DWN Faculty Panel Reveals Lessons for All Working Women

On April 25, the DePaul Women’s Network hosted “Faculty Service Opportunities and Career Development Panel.” DWN Communications Team Member Laura Durnell recaps and reflects upon what participating in the event taught her.

Laura Durnell

Right before the DePaul Women’s Network’s final event of the 2013-2014 year, The Atlantic published an article called “The Confidence Gap.” In the article, authors Katty Kay and Claire Shipman presented evidence that showed women in the workforce shortchanging themselves through not pursuing opportunities or broadcasting accomplishments simply because of a lack of self-assurance.

DWN’s event reflected the issues mentioned in the article. “Twenty percent of full professors are women,” said panelist and English Professor Anne Clark Bartlett, who also serves as Special Assistant to the Provost for Innovation and Academic Planning. This revelation regarding women in academia also relates to the number of women in the workforce outside the Ivory Tower who do not often pursue or hold positions of leadership.

Even though this panel was specifically marketed to full-time faculty on the tenure track and focused on the role service plays in tenure decisions, much of the advice presented also applies to adjunct faculty, DePaul staff and all women in the workforce. Overall, the panelists provided advice and suggestions about taking initiative, strategically planning activities, and being thoughtful with time commitments regarding work advancement—all activities that would not only help build careers in and outside academia, but also build confidence.

During the panel, the accomplished and inspiring panelists used those effective strategies to discuss the role service plays in tenure decisions. The panelists also shared their stories and advice about the best way to plan and participate in service. Roxanne Owens from the College of Education, who now serves as Chair for the Department of Teacher Education, said she has served on some committees she didn’t want to, but serving allowed her to get her name out to her department and DePaul.

“But don’t be a martyr [with volunteering],” Owens warned. “Yet if you agree to serve on a committee, show up!”

Mona Shattell from the College of Nursing, who is now Associate Dean for Research and Faculty Development, said service has given her opportunities to serve on committees outside of her nursing field and to better get to know DePaul and its students. For example, she served as the faculty advisor to the DePaul Women’s A Cappella Chorus.
When she started on the tenure track, Shattell said she looked at her career goals and didn’t join a service opportunity unless it matched her goals, emphasizing, “It helped me write my narrative and align my service.”

Like Shattell, Bartlett made her service align with her goals. Until she received tenure, Bartlett devoted most of her service within her research concentration of medieval literature, specifically medieval women’s literature. During her early years on the tenure track, Bartlett organized conference panels in her field, participated in professional organizations, and spent the rest of her energy and time on research and teaching. Once she became an associate professor, Bartlett began serving on university committees, including a stint as the Faculty Council President. However, Bartlett believes a lot of service early in a professor’s career can be “a disaster. Service opportunities are always going to be there.”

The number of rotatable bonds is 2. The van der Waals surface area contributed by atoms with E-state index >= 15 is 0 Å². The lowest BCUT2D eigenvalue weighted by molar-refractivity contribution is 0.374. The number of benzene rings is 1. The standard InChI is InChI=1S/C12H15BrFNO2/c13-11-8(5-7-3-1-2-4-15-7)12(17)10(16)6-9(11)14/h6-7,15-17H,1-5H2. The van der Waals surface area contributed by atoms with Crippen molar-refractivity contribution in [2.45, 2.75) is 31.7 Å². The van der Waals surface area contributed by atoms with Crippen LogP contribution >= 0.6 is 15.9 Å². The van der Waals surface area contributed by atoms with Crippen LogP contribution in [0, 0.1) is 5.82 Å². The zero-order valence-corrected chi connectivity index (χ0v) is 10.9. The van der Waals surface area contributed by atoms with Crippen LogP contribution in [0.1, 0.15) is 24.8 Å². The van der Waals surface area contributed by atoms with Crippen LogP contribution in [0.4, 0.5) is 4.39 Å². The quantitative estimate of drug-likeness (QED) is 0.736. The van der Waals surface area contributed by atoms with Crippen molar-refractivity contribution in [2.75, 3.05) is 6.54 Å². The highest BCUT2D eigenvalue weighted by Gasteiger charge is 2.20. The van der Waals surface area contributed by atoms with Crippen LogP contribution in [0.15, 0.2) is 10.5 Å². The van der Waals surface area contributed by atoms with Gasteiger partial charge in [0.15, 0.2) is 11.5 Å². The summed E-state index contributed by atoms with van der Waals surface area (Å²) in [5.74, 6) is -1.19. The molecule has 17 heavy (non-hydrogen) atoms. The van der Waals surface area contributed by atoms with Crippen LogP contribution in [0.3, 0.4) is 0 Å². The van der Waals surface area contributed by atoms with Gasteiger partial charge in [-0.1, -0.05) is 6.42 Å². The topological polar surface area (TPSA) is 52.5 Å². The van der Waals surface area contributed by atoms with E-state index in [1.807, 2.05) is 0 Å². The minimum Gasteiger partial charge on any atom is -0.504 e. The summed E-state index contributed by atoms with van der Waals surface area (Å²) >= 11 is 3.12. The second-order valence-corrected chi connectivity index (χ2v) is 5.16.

Slightly disagreeing with Bartlett, Judy Bundra from the College of Music, who is also Associate Dean for Academic Affairs, encouraged professors on the tenure track to grab the service opportunities that are available and to pick ones that have a wide impact. “To not do any committees university-wide is not wise,” said Bundra. Since her adjunct days, Bundra has risen to the rank of associate professor and served as a Faculty Council representative and department dean.

Maggie Oppenheimer from the Economics Department in the College of Business echoed other panelists in stressing the importance of making contacts within one’s own field as well as at DePaul. “Get on conference programs or organizations,” Oppenheimer said. Through her service inside and outside DePaul, Bundra said she “got her name out” as well as DePaul’s.

Regarding collegiality and reputation, all of the panelists advised not just signing up for service but truly fulfilling the responsibility of serving. “It’s not in the handbook, but being a good colleague and doing your share is important,” Oppenheimer said. Current Faculty Council Chair and College of Communication Professor Michaela Winchatz agreed, mentioning the frustration regarding the noticeable absence of others when the same people repeatedly volunteer and other faculty lay low.

As important as service is, Owens cautioned tenure-track faculty members from using service as a way to avoid research. In a post-panel email, Owens wrote, “I believe people need to contribute to the university, their college, their department and their professional community through service activities—but they also need to be aware of when they are overcommitting themselves to service as a way to avoid something they might struggle with a bit more (such as writing).”

Finally, one such piece of advice that any academic and professional can embrace came from Shattell via Twitter: “Keep your CV not only up-to-date but up to the minute!”

Read more about the Twitter conversation during the panel in our Storify recap.

Laura Durnell is a member of DWN’s Communications team and is an adjunct in the Writing, Rhetoric, and Discourse Department at DePaul University.

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